1. Marinate the pork with vinegar, soy sauce, bay leaves and peppercorns in a large bowl. Toss to coat. Cover and place in the fridge for at least 30 minutes to 2 hours to marinate.
    2. Heat 2 Tbsp oil in a large, heavy bottomed saucepan or dutch oven over medium high heat. Take the pork pieces out of marinade, shaking off the excess, reserve the marinade. Brown the pork, in batches, for about 3-4 minutes, or until golden brown. Transfer to a plate and set aside.
    3. Heat a little more oil, if needed, and add the onion, garlic and red chili flakes. Reduce heat to medium and sauté for 4-5 minutes, or till the onion softens.
    4. Add the pork, reserved marinade and 1 cup of water. Reduce heat to low and simmer, covered, for 30-40 minutes. Stir occasionally.
    5. Add the brown sugar and coconut milk. Cook, uncovered for an hour, or until the pork is melt in your mouth tender and the liquid is reduced, and adobo has a thick consistency. Taste and season for salt.
    6. Garnish with red chili and scallions, and serve immediately.

    Slow Cooker Method

    1. Combine the pork with vinegar, soy sauce, bay leaves, and peppercorns in a large bowl. Toss to coat and marinate for at least 30 minutes to 2 hours.
    2. Optional, but highly recommended: Heat oil in a pan over medium-high heat. Brown the pork in batches for about 3-4 minutes or until golden brown. Transfer to the slow cooker.
    3. Place the reserved marinade, water, brown sugar, onion, garlic, and chili flakes into the slow cooker with the pork. Stir to combine.
    4. Cover and cook on low for 6-8 hours or on high for 3-4 hours. Add coconut milk halfway through cooking time.
    5. If the sauce needs thickening, you can cook the adobo uncovered in the slow cooker for the last 30 minutes.
    6. Check the seasoning, adding salt or additional spices as needed.
    7. Garnish with red chili and scallions and serve immediately.

    Instant Pot Method

    1. Combine the pork with vinegar, soy sauce, bay leaves, and peppercorns in a large bowl. Toss to coat and marinate for at least 30 minutes to 2 hours.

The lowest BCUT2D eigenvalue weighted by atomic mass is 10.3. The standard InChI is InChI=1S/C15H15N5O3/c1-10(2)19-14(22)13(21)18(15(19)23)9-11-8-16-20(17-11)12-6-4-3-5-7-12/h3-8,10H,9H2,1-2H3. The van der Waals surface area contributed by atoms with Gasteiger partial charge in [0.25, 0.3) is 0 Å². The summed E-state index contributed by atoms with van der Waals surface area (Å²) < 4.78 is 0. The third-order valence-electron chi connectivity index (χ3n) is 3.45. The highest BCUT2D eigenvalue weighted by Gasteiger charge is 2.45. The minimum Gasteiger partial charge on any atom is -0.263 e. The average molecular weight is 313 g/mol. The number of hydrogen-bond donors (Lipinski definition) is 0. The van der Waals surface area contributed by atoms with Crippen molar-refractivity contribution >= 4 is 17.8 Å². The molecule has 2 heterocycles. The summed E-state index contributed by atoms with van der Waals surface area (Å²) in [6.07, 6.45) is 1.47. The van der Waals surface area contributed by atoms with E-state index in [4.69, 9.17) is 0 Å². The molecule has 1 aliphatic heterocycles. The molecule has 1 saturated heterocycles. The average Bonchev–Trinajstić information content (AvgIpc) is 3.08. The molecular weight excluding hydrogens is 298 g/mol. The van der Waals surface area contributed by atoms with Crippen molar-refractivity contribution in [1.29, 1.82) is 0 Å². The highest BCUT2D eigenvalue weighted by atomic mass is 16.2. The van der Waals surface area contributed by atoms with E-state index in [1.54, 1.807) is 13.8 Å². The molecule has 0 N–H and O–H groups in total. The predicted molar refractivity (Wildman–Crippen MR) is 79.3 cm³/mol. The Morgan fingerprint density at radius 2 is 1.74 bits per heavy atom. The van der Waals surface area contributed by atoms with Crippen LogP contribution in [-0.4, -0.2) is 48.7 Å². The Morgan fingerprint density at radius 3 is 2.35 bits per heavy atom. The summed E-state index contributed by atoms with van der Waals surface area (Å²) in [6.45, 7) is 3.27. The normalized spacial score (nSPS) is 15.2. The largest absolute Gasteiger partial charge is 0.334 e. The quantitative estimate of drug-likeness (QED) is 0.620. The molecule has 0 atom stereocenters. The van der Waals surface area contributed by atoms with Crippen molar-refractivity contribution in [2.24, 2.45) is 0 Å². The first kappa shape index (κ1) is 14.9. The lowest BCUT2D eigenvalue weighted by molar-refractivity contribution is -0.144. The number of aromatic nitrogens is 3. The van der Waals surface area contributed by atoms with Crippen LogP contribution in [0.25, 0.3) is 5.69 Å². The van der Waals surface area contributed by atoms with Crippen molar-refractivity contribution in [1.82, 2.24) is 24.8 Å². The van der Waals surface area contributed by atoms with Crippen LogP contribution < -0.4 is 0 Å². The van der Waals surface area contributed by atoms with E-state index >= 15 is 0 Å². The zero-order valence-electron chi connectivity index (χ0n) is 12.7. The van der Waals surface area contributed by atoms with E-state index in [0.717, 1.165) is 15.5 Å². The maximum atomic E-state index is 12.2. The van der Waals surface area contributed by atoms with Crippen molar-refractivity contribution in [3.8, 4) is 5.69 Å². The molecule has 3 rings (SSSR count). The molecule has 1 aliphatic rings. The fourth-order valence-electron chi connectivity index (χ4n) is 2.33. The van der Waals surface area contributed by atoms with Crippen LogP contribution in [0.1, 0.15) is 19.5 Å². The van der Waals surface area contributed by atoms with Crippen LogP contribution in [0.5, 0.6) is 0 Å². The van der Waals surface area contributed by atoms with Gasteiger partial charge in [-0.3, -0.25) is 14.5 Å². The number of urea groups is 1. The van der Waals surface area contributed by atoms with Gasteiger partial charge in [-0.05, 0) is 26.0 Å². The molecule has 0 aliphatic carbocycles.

2. Turn the Instant Pot on to the Sauté setting. Heat the oil, and brown the pork in batches for about 3-4 minutes or until golden brown. Remove and set aside.
    3. Add a bit more oil if needed, and sauté the onion, garlic, and chili flakes until the onion softens.
    4. Add a little bit of water or broth to the pot, scraping up any browned bits on the bottom. This helps prevent a burn warning during pressure cooking.
    5. Return the pork to the pot and add the reserved marinade, brown sugar, coconut milk, and water. Stir to combine.
    6. Lock the Instant Pot lid in place, and set the valve to Sealing. Cook on High Pressure for 30 minutes.
    7. Allow a natural pressure release for 15 minutes, then do a quick release for any remaining pressure.
    8. If the sauce needs thickening, use the Sauté function to simmer until it reaches the desired consistency.
    9. Check for seasoning and adjust with salt or additional spices if needed.
    10. Garnish with red chili and scallions. Serve hot over rice or with other preferred accompaniments.

    Notes

    1. The same recipe can be used with beef (chuck, short ribs or oxtail) or chicken (preferably thighs).
    2. Refrigerate leftovers for up to 3 days, or freeze for 3 months.

    Nutrition Information
    Yield 6 Serving Size 1
    Amount Per Serving Calories 628Total Fat 48gSaturated Fat 20gTrans Fat 0gUnsaturated Fat 24gCholesterol 148mgSodium 891mgCarbohydrates 7gFiber 1gSugar 3gProtein 41g

    Nutrition information calculated by Nutritionix.

    Did you make this recipe?

    Please leave a comment on the blog or share a photo on Pinterest

    Picture of Alpana, blogger and recipe developer at GypsyPlate

    Welcome to GypsyPlate! I'm Alpana, former wordwide tour manager and professional caterer, now full time blogger. I love exploring cuisines from around the world, and my recipes have been featured on sites such as MSN, Parade, Brit + Co, CNET and AOL. You can explore my entire collection of sortable recipes in my Recipe Index or learn more about me here.